Truckmakers embrace hybrid revolution

Discussion in 'Commerical Transportation' started by xcel, Apr 9, 2008.

  1. xcel

    xcel PZEV, there's nothing like it :) Staff Member

    The spotlight of hybrid vehicle technology has so far shone mainly on cars, but new diesel-electric trucks are taking the agricultural community in North America by storm, with around 1,000 expected sales this year.

    [xfloat=left][/xfloat]Von Bernard Simon - FT Germany - April 8, 2008

    Peterbilt and Eaton have been integrated a hybrid drivetrain into an aerodynamically styled heavy-duty truck for superior fuel efficiency.

    What surprises me is that the European’s have not lead the effort with diesel fuel in some cases double the cost of ours? -- Ed.

    Move over, Prius. While the spotlight of hybrid vehicle technology has so far shone mainly on cars, such as the popular Toyota hatchback, a growing number of diesel-electric trucks are set to appear on North American roads in coming months.

    International Truck and Engine, owned by Illinois-based Navistar, expects to sell about 1,000 medium-sized hybrid trucks this year. Peterbilt and Kenworth, two brands owned by Paccar, based near Seattle, are set to launch their first hybrid models in coming months.

    A prototype heavy-duty hybrid truck, developed by Navistar in partnership with Cummins, an engine maker, and ArvinMeritor, a maker of axles and brake systems, is targeted to be on the road by the end of the year.

    "Definite interest"

    "The market is unfolding cautiously, but there is definite interest," says Michael Delaney, senior VP at Daimler Trucks' North American unit, the continent's biggest truck maker. Daimler so far has 3,000 hybrid trucks in operation worldwide.

    The activity is driven partly by fuel costs. The average diesel price in the US soared above $4 a gallon recently, according to the AAA motoring organization. Tightening engine emission standards and growing talk of fuel-economy standards for trucks, similar to those already in force for cars, have also spurred interest in fuel-efficient vehicles. … [rm][/rm]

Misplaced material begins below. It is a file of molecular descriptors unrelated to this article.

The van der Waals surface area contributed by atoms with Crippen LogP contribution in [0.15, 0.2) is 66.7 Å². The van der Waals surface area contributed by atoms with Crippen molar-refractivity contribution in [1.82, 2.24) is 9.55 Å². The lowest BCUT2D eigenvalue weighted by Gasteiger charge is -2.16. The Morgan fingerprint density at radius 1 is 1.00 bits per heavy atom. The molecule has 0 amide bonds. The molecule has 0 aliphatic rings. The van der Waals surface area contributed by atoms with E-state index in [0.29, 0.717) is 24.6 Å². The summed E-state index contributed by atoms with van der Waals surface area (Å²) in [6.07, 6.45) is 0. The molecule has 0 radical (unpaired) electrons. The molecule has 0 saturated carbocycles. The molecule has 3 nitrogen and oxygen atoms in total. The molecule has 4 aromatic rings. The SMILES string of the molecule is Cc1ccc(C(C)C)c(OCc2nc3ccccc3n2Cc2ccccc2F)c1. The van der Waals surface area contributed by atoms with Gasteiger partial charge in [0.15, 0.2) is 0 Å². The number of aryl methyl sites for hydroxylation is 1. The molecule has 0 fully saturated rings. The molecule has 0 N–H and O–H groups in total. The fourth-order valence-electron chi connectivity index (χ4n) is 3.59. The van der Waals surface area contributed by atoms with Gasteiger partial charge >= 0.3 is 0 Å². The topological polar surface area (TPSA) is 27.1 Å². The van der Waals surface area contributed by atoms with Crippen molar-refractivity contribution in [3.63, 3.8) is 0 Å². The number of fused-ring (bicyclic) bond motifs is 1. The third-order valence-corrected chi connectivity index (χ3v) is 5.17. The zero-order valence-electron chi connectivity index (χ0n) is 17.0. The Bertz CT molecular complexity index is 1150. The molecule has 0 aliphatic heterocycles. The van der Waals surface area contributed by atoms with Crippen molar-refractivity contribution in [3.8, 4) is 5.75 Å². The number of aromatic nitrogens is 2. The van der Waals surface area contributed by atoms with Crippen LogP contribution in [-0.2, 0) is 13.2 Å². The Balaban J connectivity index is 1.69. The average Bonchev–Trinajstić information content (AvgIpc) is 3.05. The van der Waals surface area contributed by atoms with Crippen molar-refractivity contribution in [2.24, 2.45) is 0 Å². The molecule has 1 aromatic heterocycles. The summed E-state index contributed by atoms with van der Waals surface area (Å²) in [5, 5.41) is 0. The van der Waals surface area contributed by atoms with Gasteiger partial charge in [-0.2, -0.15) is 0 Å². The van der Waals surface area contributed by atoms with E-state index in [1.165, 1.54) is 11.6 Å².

2. Shiba3420

    Shiba3420 Well-Known Member

    That's the kind of great news I love to read. Even if they are not cost effective yet, a few years should change that and companies investing in the long haul should help cover those years. I just hope they do what cars haven't....futureproofed, so newer battery tech can be easily integrated as it becomes available (and needed).
  3. swoon

    swoon Well-Known Member

    I presume that this is because most freight travels by rail in Europe. I have been over in southern Germany a few times and I can't remember even seeing a big rig on the autobahn.
  4. atlaw4u

    atlaw4u Well-Known Member

    swoon - I don't know what part of the country you were travelling in but I was shocked at how many rigs we saw on the autobahn during our trip last year.
  5. Earthling

    Earthling Trying to be kind to Mother Earth

    Wal-Mart, which operates one of the US's biggest fleets, is financing the Navistar-Cummins-ArvinMeritor joint venture.

    Wal-Mart is showing some leadership with environmental/energy issues.

  6. Earthling

    Earthling Trying to be kind to Mother Earth

    By the way, I also think pickup trucks would make good platforms for full-hybrid vehicles, no matter what Luddite Lutz says.

  7. JusBringIt

    JusBringIt Be Inspired

    this is absolutely great news!! any numbers concerning mileage efficiency of these hybrids?? i think the americanist society should start baring its claws and show the rest of the world what we really are and that this is a nation of possibility. maybe this will be a revolution that will catapult us into a new era. this is quite a bit exciting, I sense a lot of good things to come...a lot!
  8. Earthling

    Earthling Trying to be kind to Mother Earth

  9. swoon

    swoon Well-Known Member

    I was out in the country between Frankfurt and Munich. I did see quite a few of those skinny vans and trucks that allow more room to go down the cobblestone streets in towns.

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